U.S. military leaders had hoped to devote fewer resources to the Middle East in favor of countering China’s advancements and helping Ukraine battle Russia.

But that calculus changed on Oct. 7, when the Palestinian militant group Hamas flooded into Israel, killing around 1,200 people and kidnapping hundreds more. The surprise attack sparked a bloody war in the Gaza Strip that has left thousands of Palestinians dead.

Once again, the Middle East is at the forefront for the Pentagon. And once again, a Navy armada is patrolling the waters of U.S. Central Command.

This fall, multiple Navy destroyers have found themselves countering incoming attack drones in the Red Sea, as the ships fight to keep the vital economic sea lane navigable for commercial vessels. In one instance, the warship Carney spent nine hours shooting down a barrage of missiles and air drones fired toward Israel from Iran-backed, rebel-held areas in Yemen over a single day in October.

In another, the ship shot down a swarm of 14 attack drones in one encounter in December.

U.S. crews have also been dispatched to aid commercial ships struck by missiles.

A multinational task force has been stood up to help keep the Red Sea secure for commercial ships, a mission in which U.S. forces will almost certainly play a key role. Patrolling the region and fending off additional attacks will likely keep Navy ships busy in 2024.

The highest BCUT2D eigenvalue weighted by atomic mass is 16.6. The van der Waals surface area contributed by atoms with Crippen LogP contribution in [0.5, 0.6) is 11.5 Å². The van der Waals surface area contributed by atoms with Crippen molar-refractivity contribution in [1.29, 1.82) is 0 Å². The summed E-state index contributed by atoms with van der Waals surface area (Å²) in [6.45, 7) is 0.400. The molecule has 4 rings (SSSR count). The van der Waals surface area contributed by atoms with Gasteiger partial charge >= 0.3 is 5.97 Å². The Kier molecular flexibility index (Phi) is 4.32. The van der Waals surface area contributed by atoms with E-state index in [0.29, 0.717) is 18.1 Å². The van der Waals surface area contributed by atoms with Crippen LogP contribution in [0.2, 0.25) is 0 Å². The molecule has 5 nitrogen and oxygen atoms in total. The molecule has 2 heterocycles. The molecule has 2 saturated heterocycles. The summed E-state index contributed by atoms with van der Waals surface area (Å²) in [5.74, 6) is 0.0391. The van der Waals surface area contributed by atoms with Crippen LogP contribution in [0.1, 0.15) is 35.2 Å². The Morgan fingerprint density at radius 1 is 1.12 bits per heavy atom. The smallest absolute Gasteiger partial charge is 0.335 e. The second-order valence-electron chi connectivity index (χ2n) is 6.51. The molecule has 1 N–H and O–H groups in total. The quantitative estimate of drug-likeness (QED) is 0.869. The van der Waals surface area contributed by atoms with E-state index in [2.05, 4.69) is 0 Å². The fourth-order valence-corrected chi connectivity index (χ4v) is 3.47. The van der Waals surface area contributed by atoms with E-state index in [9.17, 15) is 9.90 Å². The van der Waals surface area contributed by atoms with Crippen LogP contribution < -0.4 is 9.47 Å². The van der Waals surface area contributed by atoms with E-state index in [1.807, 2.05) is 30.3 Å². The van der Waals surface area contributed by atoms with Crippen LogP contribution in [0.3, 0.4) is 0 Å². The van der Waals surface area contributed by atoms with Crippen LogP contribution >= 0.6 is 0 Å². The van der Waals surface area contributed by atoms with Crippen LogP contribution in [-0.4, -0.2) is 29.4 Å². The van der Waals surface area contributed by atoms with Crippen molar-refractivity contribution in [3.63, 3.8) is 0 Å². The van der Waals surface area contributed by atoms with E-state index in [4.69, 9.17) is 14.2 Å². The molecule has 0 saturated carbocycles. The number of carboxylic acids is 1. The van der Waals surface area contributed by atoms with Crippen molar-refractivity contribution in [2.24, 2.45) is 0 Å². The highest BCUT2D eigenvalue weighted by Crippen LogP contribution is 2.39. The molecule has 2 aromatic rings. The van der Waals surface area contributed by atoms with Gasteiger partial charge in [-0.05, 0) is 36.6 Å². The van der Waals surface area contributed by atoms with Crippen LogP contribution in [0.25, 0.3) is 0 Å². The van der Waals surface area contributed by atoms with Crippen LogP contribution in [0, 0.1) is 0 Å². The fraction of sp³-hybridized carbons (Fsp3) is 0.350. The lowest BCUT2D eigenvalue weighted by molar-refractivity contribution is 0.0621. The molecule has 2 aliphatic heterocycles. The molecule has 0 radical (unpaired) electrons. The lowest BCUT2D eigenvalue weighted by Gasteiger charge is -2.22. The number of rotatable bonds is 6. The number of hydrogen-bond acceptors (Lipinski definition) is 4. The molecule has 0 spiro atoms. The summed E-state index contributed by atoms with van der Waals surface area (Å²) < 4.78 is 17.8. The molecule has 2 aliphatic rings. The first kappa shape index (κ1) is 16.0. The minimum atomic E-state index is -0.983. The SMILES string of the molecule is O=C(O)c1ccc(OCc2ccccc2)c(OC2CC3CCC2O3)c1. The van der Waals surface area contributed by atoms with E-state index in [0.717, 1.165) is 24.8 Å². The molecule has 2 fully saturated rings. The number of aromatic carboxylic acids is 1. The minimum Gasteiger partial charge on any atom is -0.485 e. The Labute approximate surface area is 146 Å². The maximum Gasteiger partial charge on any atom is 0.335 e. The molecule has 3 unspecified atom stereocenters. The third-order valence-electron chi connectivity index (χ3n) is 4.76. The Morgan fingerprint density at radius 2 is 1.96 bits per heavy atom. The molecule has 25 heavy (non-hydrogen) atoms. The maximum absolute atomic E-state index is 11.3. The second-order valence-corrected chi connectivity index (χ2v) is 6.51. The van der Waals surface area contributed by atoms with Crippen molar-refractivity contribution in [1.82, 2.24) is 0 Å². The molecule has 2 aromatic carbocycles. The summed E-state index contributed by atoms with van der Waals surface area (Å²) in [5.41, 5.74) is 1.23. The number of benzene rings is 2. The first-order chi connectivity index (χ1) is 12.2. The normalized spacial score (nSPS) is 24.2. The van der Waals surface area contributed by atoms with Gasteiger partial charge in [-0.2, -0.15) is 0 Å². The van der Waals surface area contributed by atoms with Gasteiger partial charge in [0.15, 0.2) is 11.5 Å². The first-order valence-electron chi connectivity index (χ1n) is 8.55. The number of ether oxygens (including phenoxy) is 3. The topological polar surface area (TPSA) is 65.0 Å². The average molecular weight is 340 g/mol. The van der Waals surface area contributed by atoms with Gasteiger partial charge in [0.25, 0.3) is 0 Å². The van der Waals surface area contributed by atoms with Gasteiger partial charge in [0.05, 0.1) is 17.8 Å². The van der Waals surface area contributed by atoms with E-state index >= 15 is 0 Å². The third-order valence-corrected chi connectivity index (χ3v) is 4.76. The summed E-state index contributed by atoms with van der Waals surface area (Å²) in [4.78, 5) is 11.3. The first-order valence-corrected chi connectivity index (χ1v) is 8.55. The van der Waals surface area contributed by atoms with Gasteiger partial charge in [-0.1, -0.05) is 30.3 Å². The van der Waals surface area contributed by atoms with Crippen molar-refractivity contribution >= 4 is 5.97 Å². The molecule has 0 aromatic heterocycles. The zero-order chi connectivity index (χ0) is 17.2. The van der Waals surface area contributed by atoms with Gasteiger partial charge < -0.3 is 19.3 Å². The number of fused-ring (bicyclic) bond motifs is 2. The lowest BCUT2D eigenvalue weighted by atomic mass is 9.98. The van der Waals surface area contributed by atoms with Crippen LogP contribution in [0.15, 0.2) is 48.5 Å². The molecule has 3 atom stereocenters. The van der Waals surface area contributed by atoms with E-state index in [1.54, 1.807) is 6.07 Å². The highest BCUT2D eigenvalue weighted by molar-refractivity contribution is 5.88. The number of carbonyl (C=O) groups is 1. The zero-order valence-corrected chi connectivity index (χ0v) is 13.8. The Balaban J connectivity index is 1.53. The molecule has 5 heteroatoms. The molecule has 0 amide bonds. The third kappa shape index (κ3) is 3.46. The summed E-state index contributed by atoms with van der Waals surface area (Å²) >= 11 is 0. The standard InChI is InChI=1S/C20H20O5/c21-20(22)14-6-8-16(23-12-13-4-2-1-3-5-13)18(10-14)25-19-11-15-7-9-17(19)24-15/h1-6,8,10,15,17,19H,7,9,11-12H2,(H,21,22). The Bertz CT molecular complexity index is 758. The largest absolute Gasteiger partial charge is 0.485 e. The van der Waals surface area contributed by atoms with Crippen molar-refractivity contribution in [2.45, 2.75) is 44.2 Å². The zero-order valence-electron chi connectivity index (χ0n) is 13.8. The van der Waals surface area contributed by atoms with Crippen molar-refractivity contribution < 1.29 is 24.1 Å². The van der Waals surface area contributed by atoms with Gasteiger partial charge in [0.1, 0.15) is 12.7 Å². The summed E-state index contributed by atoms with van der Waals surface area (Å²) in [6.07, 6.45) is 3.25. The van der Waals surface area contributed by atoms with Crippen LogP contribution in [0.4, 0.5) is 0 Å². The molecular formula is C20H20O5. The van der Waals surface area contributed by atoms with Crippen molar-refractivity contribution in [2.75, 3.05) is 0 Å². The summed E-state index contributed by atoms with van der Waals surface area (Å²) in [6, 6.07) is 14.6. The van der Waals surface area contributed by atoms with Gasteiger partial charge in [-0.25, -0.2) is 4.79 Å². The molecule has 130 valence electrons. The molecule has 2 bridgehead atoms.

“We … have every reason to believe that these attacks, while launched by the Houthis in Yemen, are fully enabled by Iran,” CENTCOM said Dec. 3, when Carney shot down three drones and responded to multiple commercial ships that were struck by missiles. “The United States will consider all appropriate responses in full coordination with its international allies and partners.”

Geoff is the managing editor of Military Times, but he still loves writing stories. He covered Iraq and Afghanistan extensively and was a reporter at the Chicago Tribune. He welcomes any and all kinds of tips at geoffz@militarytimes.com.

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